Environmental life-cycle of chemicals of emerging concern: new (bio)analytical approaches and environmental risk assessment

Student thesis: Doctoral ThesisPhD


Chemicals in the environment are of growing concern as this presence is increasing alongside human population and use. There is increasing evidence that these contaminants of emerging concern (CECs) could drastically impact the environment, despite regulation and legislation in many countries across the world to monitor and limit them.
Current literature concludes there is a need for analytical methods sensitive enough to quantify chemicals from a wide range of classes, e.g. pharmaceuticals, industrial chemicals and pesticides, in various environmental matrices. However, current studies are limited by a small range of chemicals, low method sensitivity and being focussed on aqueous matrices only.
This work captures the development and validation of a highly sensitive ultra-performance liquid chromatography coupled with tandem mass spectrometry method for the analysis of five environmentally relevant matrices. This method has method quantification limits of 0.004 ng L-1 (bisphenol A in surface water) to 3,118 ng L-1 (creatinine in wastewater influent) and method accuracy and precision of 107.0% and 13.4% for 142 compounds covering 33 different classes. This method was then applied to 5 wastewater treatment works (WwTWs) within the same river catchment in South-West England, providing a detailed high-resolution picture of the levels of chemical contamination and the contribution from the local population.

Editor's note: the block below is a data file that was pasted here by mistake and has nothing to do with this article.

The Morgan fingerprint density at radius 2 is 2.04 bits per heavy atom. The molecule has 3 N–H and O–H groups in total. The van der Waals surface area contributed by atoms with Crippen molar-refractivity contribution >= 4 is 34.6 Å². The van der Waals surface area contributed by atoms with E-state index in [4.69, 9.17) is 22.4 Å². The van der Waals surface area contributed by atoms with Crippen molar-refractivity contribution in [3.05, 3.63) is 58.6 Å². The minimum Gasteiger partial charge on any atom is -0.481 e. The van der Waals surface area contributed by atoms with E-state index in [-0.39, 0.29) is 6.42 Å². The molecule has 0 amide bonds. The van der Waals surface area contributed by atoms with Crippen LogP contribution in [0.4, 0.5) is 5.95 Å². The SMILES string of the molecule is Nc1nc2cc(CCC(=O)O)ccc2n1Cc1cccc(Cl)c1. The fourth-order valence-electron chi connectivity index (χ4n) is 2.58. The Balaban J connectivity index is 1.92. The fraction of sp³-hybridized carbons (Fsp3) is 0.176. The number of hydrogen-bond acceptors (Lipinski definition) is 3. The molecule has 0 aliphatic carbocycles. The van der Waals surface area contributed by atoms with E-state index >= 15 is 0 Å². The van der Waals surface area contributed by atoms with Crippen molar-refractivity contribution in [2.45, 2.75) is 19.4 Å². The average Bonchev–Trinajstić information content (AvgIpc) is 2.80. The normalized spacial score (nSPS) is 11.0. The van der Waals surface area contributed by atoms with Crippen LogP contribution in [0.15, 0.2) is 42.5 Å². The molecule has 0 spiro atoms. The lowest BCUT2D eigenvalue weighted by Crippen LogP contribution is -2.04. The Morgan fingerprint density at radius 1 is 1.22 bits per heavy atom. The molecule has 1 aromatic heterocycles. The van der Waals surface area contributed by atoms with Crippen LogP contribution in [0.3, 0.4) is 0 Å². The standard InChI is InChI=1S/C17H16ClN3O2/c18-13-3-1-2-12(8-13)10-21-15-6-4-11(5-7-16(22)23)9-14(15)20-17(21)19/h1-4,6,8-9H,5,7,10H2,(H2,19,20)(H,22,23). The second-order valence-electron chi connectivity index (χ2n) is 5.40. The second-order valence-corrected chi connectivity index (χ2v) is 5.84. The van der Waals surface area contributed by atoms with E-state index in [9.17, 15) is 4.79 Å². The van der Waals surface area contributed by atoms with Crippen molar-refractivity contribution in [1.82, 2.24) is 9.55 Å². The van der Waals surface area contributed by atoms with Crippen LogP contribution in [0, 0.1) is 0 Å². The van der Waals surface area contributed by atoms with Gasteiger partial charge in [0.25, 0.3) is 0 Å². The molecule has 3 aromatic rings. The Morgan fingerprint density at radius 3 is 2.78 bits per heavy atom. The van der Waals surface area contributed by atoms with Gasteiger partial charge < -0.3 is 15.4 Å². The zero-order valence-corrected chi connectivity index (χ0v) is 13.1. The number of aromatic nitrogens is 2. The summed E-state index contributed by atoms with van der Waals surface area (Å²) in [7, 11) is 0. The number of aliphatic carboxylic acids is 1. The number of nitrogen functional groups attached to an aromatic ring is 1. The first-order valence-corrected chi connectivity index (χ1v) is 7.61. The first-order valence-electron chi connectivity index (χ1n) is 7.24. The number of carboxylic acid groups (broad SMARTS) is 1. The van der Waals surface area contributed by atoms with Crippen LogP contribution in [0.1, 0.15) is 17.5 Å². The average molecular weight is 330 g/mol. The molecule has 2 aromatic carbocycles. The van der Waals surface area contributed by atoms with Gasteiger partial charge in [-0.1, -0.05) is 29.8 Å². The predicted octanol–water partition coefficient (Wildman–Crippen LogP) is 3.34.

Within this catchment it was found that raw wastewater entering the WwTWs contained 169.3 kg d-1 of CECs, the majority of which was found in the liquid phase, with only 1.4 kg d-1 found adsorbed to suspended particulate matter. The population normalised load was very consistent across the catchment with 154 ± 12 mg d-1 inhabitant-1. Although the WwTWs removed most of the CECs from the liquid phase, there was variation between the WwTWs, with WwTW A only discharging 0.19 kg d-1 and 7.3 kg d-1 at WwTW E. However, this did correlate highly with the contributing population. Whether the CECs were completely degraded, adsorbed to the solid phase or transformed is unknown, future work should consider the use of untargeted analysis and further sampling of the solid matrices during treatment processes to determine the final fate. Analysis of the solid phases showed a preference for antifungals and antidepressants to adsorb to the matrix. Analysis of the surface water showed many CECs were ubiquitous through the catchment with daily loads ranging from 0.005 g d-1 (ketamine) to 1890.3 g d-1 (metformin).
This data was then combined with existing ecotoxicity data to provide an environment risk assessment (ERA) of these CECs in this catchment. Overall, it was found that there was minimal risk from individual CECs, however similarly acting chemicals in the same group may pose a much higher risk. It also showed increasing levels of CECs and environmental risk as the river flowed through higher populated urban areas.
A novel ecotoxicity test using the protozoa, Tetrahymena Thermophila, was also developed. This test allows smaller quantities of contaminants to be tested but is also highly sensitive and has showed critical evidence of stereospecific ecotoxicity.
Further work should include the use of HR (high-resolution)-MS, analysis of metabolites and transformation products, and the further combination of both chemical and biological approaches.
Date of Award24 Jun 2020
Original languageEnglish
Awarding Institution
  • University of Bath
SupervisorBarbara Kasprzyk-Hordern (Supervisor), Tom Arnot (Supervisor) & Ruth Barden (Supervisor)

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